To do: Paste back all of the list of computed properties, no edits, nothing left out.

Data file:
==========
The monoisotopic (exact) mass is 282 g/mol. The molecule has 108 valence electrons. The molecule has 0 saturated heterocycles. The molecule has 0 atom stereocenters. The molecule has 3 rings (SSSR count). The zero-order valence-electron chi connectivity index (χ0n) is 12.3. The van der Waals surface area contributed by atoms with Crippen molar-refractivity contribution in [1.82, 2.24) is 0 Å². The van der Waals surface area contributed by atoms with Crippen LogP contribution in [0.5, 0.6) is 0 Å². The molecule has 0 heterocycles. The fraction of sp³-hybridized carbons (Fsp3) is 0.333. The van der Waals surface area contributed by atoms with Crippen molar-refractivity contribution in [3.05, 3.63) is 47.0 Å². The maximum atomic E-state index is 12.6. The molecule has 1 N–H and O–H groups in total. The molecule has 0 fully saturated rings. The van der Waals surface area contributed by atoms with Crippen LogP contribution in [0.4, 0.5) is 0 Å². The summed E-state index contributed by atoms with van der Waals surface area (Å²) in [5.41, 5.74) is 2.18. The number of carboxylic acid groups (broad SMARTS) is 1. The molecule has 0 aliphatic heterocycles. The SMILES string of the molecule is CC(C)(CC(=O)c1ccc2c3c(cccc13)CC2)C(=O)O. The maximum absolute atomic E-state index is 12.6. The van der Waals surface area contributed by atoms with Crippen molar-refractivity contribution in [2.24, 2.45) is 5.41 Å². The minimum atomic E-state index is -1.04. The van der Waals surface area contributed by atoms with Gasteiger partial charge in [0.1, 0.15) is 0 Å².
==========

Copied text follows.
The monoisotopic (exact) mass is 282 g/mol. The molecule has 108 valence electrons. The molecule has 0 saturated heterocycles. The molecule has 0 atom stereocenters. The molecule has 3 rings (SSSR count). The zero-order valence-electron chi connectivity index (χ0n) is 12.3. The van der Waals surface area contributed by atoms with Crippen molar-refractivity contribution in [1.82, 2.24) is 0 Å². The van der Waals surface area contributed by atoms with Crippen LogP contribution in [0.5, 0.6) is 0 Å². The molecule has 0 heterocycles. The fraction of sp³-hybridized carbons (Fsp3) is 0.333. The van der Waals surface area contributed by atoms with Crippen molar-refractivity contribution in [3.05, 3.63) is 47.0 Å². The maximum atomic E-state index is 12.6. The molecule has 1 N–H and O–H groups in total. The molecule has 0 fully saturated rings. The van der Waals surface area contributed by atoms with Crippen LogP contribution in [0.4, 0.5) is 0 Å². The summed E-state index contributed by atoms with van der Waals surface area (Å²) in [5.41, 5.74) is 2.18. The number of carboxylic acid groups (broad SMARTS) is 1. The molecule has 0 aliphatic heterocycles. The SMILES string of the molecule is CC(C)(CC(=O)c1ccc2c3c(cccc13)CC2)C(=O)O. The maximum absolute atomic E-state index is 12.6. The van der Waals surface area contributed by atoms with Crippen molar-refractivity contribution in [2.24, 2.45) is 5.41 Å². The minimum atomic E-state index is -1.04. The van der Waals surface area contributed by atoms with Gasteiger partial charge in [0.1, 0.15) is 0 Å².